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Fatal and non-fatal incidents associated with forklifts and other powered industrial vehicle incidents.
Collins-JW; Baker-SP; Smith-GS; Kisner-SM; Landen-DD; Warner-M; Johnston-JJ
NOIRS 1997 Abstracts of the National Occupational Injury Research Symposium 1997. Washington, DC: National Institute for Occupational Safety and Health, 1997 Oct; :23
This research examines the circumstances of work-related injuries and fatalities involving powered industrial vehicles (PIVs), which include forklifts or other mobile power-driven vehicles used to carry, push, pull, lift, or stack material. Descriptive analyses were conducted on 946 PIV-related fatalities in the National Traumatic Occupational Fatality (NTOF) surveillance system from 1980 through 1993 and 916 incidents in 54 U.S. automobile manufacturing plants from July 1989 to June 1992. The NTOF surveillance system provides data from death certificates from the 50 states, the District of Columbia, and New York City. Death Certificates are collected for persons 16 years of age and older who died of external causes and for whom the certifier indicated that the fatality was associated with an injury while on the job. The automotive surveillance system is run jointly by the medical and safety departments in the plant and includes information on employee characteristics, characteristics of the workplace and injury-producing event, and description of the injury. The three most common types of fatal incidents in the NTOF database involved PIV overturns (22%), pedestrian struck by PIV (20%), and decedent crushed by forklift (17%). The highest frequency of fatalities by industry division occurred in manufacturing (33%), transportation, communication and public utilities (16%), and construction (14%). The highest fatality rate by industry occurred in wholesale trade, mining, and agriculture/forestry/fishery. The highest forklift-related fatality rates by occupation occurred to laborers and transport operators. The 916 PIV-related incidents in the automotive surveillance system resulted in 913 injuries and three fatalities. Of the 913 injury incidents, 41% (372 of 913) of the injuries resulted in an employee missing work. The 372 lost workday incidents resulted in a total of 22,730 lost workdays, an average of 61 days away from work per lost workday incident. The three most common types of injury incidents in the automotive manufacturing surveillance system involved pedestrians being struck by PIVs (n=35%), PIV collisions with fixed objects/other PIVs (n=16%), and mounting/dismounting PIVs (15%). Recommendations are presented with regard to the factory environment, vehicle safety features, and driver and pedestrian training for reducing the risk of powered industrial vehicle incidents.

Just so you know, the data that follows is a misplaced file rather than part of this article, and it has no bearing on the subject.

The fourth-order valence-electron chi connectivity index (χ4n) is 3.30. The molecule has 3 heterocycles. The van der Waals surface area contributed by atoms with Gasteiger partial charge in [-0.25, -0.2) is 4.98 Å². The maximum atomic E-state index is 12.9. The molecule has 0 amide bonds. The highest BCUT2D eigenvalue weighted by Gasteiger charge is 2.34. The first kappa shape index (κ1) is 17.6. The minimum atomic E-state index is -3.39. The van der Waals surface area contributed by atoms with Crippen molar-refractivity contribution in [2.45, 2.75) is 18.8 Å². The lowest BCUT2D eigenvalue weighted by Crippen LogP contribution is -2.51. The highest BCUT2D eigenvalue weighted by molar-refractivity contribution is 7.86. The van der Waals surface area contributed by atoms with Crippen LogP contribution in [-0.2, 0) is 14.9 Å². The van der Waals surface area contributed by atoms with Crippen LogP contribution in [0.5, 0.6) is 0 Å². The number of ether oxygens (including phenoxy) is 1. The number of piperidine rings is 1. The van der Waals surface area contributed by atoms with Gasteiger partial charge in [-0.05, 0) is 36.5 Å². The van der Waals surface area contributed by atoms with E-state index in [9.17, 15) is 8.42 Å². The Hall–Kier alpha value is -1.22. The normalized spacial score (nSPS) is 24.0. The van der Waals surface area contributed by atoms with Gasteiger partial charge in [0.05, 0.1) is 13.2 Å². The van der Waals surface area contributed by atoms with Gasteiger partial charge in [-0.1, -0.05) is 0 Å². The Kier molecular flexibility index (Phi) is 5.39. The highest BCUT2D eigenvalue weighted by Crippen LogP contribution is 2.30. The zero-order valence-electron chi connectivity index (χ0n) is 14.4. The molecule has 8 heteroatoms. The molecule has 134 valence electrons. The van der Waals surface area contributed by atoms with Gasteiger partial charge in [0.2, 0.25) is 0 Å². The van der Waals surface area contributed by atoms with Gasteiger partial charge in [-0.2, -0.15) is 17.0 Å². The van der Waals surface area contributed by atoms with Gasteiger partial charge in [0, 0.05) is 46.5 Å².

Injuries; Traumatic-injuries; Workers; Worker-health; Mortality-data; Mortality-rates; Occupational-hazards; Automotive-industry; Employees; Surveillance-programs; Factory-workers; Safety-measures; Training; Risk-analysis; Risk-factors
Conference/Symposia Proceedings; Abstract
NOIRS 1997 Abstracts of the National Occupational Injury Research Symposium
Page last reviewed: September 2, 2020
Content source: National Institute for Occupational Safety and Health Education and Information Division